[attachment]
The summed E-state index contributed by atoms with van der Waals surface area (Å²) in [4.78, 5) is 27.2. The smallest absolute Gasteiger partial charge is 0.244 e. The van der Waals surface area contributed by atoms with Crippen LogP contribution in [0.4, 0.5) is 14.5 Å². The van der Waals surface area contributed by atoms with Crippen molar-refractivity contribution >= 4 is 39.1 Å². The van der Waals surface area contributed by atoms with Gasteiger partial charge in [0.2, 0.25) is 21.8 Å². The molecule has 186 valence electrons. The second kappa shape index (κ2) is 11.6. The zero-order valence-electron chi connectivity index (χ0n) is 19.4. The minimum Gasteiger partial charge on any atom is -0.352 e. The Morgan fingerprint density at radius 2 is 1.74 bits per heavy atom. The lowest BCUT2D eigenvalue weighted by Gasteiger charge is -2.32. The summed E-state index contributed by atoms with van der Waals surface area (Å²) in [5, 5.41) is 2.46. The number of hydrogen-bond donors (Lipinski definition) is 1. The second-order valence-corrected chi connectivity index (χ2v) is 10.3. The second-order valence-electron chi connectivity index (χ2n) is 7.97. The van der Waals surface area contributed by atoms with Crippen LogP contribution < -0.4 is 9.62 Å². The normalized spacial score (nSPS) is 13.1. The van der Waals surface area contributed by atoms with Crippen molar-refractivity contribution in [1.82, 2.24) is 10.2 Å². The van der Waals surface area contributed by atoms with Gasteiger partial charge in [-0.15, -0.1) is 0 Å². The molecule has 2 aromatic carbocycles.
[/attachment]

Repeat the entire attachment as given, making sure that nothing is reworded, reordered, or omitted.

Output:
The summed E-state index contributed by atoms with van der Waals surface area (Å²) in [4.78, 5) is 27.2. The smallest absolute Gasteiger partial charge is 0.244 e. The van der Waals surface area contributed by atoms with Crippen LogP contribution in [0.4, 0.5) is 14.5 Å². The van der Waals surface area contributed by atoms with Crippen molar-refractivity contribution >= 4 is 39.1 Å². The van der Waals surface area contributed by atoms with Gasteiger partial charge in [0.2, 0.25) is 21.8 Å². The molecule has 186 valence electrons. The second kappa shape index (κ2) is 11.6. The zero-order valence-electron chi connectivity index (χ0n) is 19.4. The minimum Gasteiger partial charge on any atom is -0.352 e. The Morgan fingerprint density at radius 2 is 1.74 bits per heavy atom. The lowest BCUT2D eigenvalue weighted by Gasteiger charge is -2.32. The summed E-state index contributed by atoms with van der Waals surface area (Å²) in [5, 5.41) is 2.46. The number of hydrogen-bond donors (Lipinski definition) is 1. The second-order valence-corrected chi connectivity index (χ2v) is 10.3. The second-order valence-electron chi connectivity index (χ2n) is 7.97. The van der Waals surface area contributed by atoms with Crippen LogP contribution < -0.4 is 9.62 Å². The normalized spacial score (nSPS) is 13.1. The van der Waals surface area contributed by atoms with Crippen molar-refractivity contribution in [1.82, 2.24) is 10.2 Å². The van der Waals surface area contributed by atoms with Gasteiger partial charge in [-0.15, -0.1) is 0 Å². The molecule has 2 aromatic carbocycles.